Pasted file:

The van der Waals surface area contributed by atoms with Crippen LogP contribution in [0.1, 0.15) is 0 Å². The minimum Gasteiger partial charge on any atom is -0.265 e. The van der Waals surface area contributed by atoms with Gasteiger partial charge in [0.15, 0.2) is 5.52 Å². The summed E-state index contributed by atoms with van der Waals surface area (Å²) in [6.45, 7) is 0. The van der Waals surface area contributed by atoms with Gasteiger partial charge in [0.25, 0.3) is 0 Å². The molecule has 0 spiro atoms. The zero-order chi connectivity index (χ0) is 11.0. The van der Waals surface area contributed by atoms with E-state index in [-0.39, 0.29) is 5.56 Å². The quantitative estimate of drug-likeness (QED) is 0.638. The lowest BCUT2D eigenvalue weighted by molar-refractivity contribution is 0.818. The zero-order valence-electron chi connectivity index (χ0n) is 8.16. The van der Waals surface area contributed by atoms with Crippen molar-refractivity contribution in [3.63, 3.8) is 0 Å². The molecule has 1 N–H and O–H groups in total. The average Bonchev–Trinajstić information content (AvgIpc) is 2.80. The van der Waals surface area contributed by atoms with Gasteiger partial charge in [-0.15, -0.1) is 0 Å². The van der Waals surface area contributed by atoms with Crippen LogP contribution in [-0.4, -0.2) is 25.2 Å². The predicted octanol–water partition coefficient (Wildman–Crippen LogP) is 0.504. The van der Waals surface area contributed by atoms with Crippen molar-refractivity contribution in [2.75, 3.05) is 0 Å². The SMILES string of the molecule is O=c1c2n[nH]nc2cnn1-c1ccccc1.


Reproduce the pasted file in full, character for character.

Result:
The van der Waals surface area contributed by atoms with Crippen LogP contribution in [0.1, 0.15) is 0 Å². The minimum Gasteiger partial charge on any atom is -0.265 e. The van der Waals surface area contributed by atoms with Gasteiger partial charge in [0.15, 0.2) is 5.52 Å². The summed E-state index contributed by atoms with van der Waals surface area (Å²) in [6.45, 7) is 0. The van der Waals surface area contributed by atoms with Gasteiger partial charge in [0.25, 0.3) is 0 Å². The molecule has 0 spiro atoms. The zero-order chi connectivity index (χ0) is 11.0. The van der Waals surface area contributed by atoms with E-state index in [-0.39, 0.29) is 5.56 Å². The quantitative estimate of drug-likeness (QED) is 0.638. The lowest BCUT2D eigenvalue weighted by molar-refractivity contribution is 0.818. The zero-order valence-electron chi connectivity index (χ0n) is 8.16. The van der Waals surface area contributed by atoms with Crippen molar-refractivity contribution in [3.63, 3.8) is 0 Å². The molecule has 1 N–H and O–H groups in total. The average Bonchev–Trinajstić information content (AvgIpc) is 2.80. The van der Waals surface area contributed by atoms with Gasteiger partial charge in [-0.15, -0.1) is 0 Å². The van der Waals surface area contributed by atoms with Crippen LogP contribution in [-0.4, -0.2) is 25.2 Å². The predicted octanol–water partition coefficient (Wildman–Crippen LogP) is 0.504. The van der Waals surface area contributed by atoms with Crippen molar-refractivity contribution in [2.75, 3.05) is 0 Å². The SMILES string of the molecule is O=c1c2n[nH]nc2cnn1-c1ccccc1.